BACKGROUND AND PURPOSE: Therapeutic hypothermia is a promising strategy for treatment of acute stroke. Clinical translation of therapeutic hypothermia, however, has been hindered because of the lack of efficiency and adverse effects. We sought to enhance the clinical potential of therapeutic hypothermia by combining physical cooling (PC) with pharmacologically induced hypothermia after ischemic stroke. METHODS: Wistar rats were subjected to 90-minute middle cerebral artery occlusion by insertion of an intraluminal filament...
July 2016: Stroke; a Journal of Cerebral Circulation
Matthias C Dufner, Florian Andre, Jan Stiepak, Thomas Zelniker, Emmanuel Chorianopoulos, Michael Preusch, Hugo A Katus, Florian Leuschner
BACKGROUND: Patients admitted to the hospital after primarily successful cardiopulmonary resuscitation (CPR) are at a very high risk for neurologic deficits and death. Targeted temperature management (TTM) for mild therapeutic hypothermia has been shown to improve survival compared to standard treatment. Acute cardiovascular events, such as myocardial infarction (MI), are a major cause for cardiac arrest (CA) in patients who undergo CPR. Recent findings have demonstrated the importance and impact of the leukocyte response following acute MI...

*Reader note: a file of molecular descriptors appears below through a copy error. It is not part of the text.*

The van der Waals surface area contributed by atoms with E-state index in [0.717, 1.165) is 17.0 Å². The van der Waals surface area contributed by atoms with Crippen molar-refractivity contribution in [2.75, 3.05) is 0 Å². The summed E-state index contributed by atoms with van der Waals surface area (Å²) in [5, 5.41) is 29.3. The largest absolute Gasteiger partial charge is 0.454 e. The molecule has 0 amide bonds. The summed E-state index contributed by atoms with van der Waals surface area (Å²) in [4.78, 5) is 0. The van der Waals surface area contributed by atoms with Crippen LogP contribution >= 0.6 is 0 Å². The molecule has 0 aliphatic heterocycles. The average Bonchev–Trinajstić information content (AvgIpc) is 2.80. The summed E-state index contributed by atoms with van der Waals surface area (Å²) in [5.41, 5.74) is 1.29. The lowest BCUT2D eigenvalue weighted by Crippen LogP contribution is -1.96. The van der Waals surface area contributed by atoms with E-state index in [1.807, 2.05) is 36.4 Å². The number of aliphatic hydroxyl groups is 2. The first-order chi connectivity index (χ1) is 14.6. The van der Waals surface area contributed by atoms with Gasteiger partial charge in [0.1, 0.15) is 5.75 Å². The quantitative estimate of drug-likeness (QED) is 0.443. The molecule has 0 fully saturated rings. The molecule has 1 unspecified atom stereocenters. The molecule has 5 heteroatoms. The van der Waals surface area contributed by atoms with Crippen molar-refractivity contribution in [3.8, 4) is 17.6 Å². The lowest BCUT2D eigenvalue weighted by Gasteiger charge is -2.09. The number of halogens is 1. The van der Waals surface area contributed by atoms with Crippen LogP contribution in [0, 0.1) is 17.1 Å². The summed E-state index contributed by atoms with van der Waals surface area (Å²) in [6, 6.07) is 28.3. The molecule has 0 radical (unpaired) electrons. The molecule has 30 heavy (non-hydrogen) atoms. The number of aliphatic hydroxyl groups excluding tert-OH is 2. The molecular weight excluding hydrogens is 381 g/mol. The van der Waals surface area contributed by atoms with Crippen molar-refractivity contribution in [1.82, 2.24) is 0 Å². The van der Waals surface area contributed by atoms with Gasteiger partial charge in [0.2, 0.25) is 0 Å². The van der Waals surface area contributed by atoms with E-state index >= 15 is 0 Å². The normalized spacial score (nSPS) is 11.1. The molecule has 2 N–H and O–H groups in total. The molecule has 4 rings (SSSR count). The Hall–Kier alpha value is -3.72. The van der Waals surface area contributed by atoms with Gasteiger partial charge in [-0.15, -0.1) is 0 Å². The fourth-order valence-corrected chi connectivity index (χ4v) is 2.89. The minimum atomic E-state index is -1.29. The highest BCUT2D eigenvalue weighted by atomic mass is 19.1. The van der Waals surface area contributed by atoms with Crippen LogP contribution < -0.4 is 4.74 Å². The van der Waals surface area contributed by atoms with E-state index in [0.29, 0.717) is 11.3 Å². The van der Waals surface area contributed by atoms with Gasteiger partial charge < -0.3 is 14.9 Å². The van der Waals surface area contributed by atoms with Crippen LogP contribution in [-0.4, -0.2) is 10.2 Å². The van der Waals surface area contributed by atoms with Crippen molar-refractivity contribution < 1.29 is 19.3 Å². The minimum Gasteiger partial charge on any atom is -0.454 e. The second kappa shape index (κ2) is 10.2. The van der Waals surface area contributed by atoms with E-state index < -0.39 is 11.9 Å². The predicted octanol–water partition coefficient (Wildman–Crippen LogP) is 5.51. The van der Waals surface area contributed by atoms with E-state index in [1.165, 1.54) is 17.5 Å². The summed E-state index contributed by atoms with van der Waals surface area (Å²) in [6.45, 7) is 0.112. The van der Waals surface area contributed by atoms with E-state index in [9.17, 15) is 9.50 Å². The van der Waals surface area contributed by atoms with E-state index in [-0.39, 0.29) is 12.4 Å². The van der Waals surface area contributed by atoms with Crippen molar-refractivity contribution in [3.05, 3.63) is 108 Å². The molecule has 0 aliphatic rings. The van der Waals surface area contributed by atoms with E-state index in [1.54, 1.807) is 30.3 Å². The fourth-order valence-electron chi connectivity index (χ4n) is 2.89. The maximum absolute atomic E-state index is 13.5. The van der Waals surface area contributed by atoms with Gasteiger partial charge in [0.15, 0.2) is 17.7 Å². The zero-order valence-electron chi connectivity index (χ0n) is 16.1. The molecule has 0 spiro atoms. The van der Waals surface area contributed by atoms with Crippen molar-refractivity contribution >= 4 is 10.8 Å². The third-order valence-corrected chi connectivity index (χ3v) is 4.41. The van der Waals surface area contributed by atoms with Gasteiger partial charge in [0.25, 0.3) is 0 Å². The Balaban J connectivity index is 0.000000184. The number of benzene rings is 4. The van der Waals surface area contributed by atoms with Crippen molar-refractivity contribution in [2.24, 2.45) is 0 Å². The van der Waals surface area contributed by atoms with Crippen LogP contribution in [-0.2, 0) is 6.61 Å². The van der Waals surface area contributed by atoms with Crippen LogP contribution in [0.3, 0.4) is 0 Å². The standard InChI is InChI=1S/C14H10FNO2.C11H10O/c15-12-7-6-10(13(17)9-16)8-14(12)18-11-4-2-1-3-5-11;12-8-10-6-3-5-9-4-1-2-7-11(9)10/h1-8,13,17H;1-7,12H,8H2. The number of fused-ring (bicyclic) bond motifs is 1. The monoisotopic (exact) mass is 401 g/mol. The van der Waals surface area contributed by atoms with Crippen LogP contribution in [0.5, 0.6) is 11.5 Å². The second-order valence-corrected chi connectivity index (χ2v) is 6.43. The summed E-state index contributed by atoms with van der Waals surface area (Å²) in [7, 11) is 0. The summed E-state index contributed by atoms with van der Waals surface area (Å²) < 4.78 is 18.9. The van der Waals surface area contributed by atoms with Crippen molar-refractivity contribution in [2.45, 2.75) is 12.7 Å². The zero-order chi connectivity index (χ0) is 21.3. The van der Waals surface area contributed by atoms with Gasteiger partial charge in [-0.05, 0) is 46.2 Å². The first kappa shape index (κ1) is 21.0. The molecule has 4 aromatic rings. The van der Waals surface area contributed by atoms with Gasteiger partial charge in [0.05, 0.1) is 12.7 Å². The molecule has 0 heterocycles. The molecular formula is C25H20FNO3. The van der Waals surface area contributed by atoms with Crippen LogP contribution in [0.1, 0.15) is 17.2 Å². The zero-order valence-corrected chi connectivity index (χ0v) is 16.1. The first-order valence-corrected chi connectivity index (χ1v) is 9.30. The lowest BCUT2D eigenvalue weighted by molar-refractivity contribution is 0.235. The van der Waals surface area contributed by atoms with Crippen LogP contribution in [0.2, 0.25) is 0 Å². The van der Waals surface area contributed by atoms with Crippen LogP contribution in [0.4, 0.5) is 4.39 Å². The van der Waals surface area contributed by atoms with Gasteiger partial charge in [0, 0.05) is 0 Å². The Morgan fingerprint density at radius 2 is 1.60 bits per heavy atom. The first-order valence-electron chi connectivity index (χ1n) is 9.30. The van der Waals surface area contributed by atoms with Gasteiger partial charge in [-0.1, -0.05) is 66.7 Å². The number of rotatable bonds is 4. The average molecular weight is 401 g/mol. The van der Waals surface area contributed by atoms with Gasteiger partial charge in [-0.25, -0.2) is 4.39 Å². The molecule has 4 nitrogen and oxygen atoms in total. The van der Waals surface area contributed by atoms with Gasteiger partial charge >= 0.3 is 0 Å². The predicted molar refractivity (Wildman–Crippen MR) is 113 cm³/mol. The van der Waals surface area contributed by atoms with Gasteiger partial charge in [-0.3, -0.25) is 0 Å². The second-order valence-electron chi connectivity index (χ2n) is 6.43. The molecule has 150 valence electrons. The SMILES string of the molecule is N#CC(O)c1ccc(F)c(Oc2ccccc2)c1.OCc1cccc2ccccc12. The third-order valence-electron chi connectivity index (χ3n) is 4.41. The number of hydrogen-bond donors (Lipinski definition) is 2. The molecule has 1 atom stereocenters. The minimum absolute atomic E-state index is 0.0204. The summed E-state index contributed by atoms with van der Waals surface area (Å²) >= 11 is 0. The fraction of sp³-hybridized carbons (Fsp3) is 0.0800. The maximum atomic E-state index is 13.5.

June 2016: Cardiovascular Diagnosis and Therapy
Michael A Hawk, Glenn D Ritchie, Kim A Henderson, Katherine A B Knostman, Brian M Roche, Zhenxu J Ma, Claire M Matthews, Carol L Sabourin, Edward J Wakayama, Patrick J Sabourin
The Food and Drug Administration Animal Rule requires evaluation of cardiovascular and central nervous system (CNS) effects of new therapeutics. To characterize an adult and juvenile mouse model, neurobehavioral and cardiovascular effects and pathology of a single sublethal but toxic, 8 mg/kg, oral dose of potassium cyanide (KCN) for up to 41 days postdosing were investigated. This study describes the short- and long-term sensory, motor, cognitive, and behavioral changes associated with oral dosing of a sublethal but toxic dose of KCN utilizing functional observation battery and Tier II CNS testing in adult and juvenile mice of both sexes...
September 2016: International Journal of Toxicology
Filippo Benassi, Enrico Giuliani, Davide Corticelli, Roberto Parravicni